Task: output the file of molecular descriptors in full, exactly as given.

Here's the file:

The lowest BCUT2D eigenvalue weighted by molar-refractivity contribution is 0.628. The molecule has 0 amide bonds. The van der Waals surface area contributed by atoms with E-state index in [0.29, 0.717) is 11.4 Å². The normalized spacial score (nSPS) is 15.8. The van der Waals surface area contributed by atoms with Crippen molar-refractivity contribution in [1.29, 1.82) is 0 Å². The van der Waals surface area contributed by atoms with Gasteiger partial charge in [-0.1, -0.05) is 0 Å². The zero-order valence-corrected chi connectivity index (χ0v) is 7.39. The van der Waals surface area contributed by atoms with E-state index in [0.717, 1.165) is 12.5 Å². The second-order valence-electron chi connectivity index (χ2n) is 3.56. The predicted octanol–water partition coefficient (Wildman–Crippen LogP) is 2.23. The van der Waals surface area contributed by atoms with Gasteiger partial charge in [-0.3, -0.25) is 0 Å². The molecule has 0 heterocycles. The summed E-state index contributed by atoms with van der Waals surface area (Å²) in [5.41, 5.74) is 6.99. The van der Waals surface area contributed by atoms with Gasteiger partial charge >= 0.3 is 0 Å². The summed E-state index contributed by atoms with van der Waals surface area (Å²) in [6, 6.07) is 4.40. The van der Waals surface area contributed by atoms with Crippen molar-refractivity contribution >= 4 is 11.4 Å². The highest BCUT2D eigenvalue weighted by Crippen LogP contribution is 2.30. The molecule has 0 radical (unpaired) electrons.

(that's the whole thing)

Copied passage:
The lowest BCUT2D eigenvalue weighted by molar-refractivity contribution is 0.628. The molecule has 0 amide bonds. The van der Waals surface area contributed by atoms with E-state index in [0.29, 0.717) is 11.4 Å². The normalized spacial score (nSPS) is 15.8. The van der Waals surface area contributed by atoms with Crippen molar-refractivity contribution in [1.29, 1.82) is 0 Å². The van der Waals surface area contributed by atoms with Gasteiger partial charge in [-0.1, -0.05) is 0 Å². The zero-order valence-corrected chi connectivity index (χ0v) is 7.39. The van der Waals surface area contributed by atoms with E-state index in [0.717, 1.165) is 12.5 Å². The second-order valence-electron chi connectivity index (χ2n) is 3.56. The predicted octanol–water partition coefficient (Wildman–Crippen LogP) is 2.23. The van der Waals surface area contributed by atoms with Gasteiger partial charge in [-0.3, -0.25) is 0 Å². The molecule has 0 heterocycles. The summed E-state index contributed by atoms with van der Waals surface area (Å²) in [5.41, 5.74) is 6.99. The van der Waals surface area contributed by atoms with Gasteiger partial charge >= 0.3 is 0 Å². The summed E-state index contributed by atoms with van der Waals surface area (Å²) in [6, 6.07) is 4.40. The van der Waals surface area contributed by atoms with Crippen molar-refractivity contribution >= 4 is 11.4 Å². The highest BCUT2D eigenvalue weighted by Crippen LogP contribution is 2.30. The molecule has 0 radical (unpaired) electrons.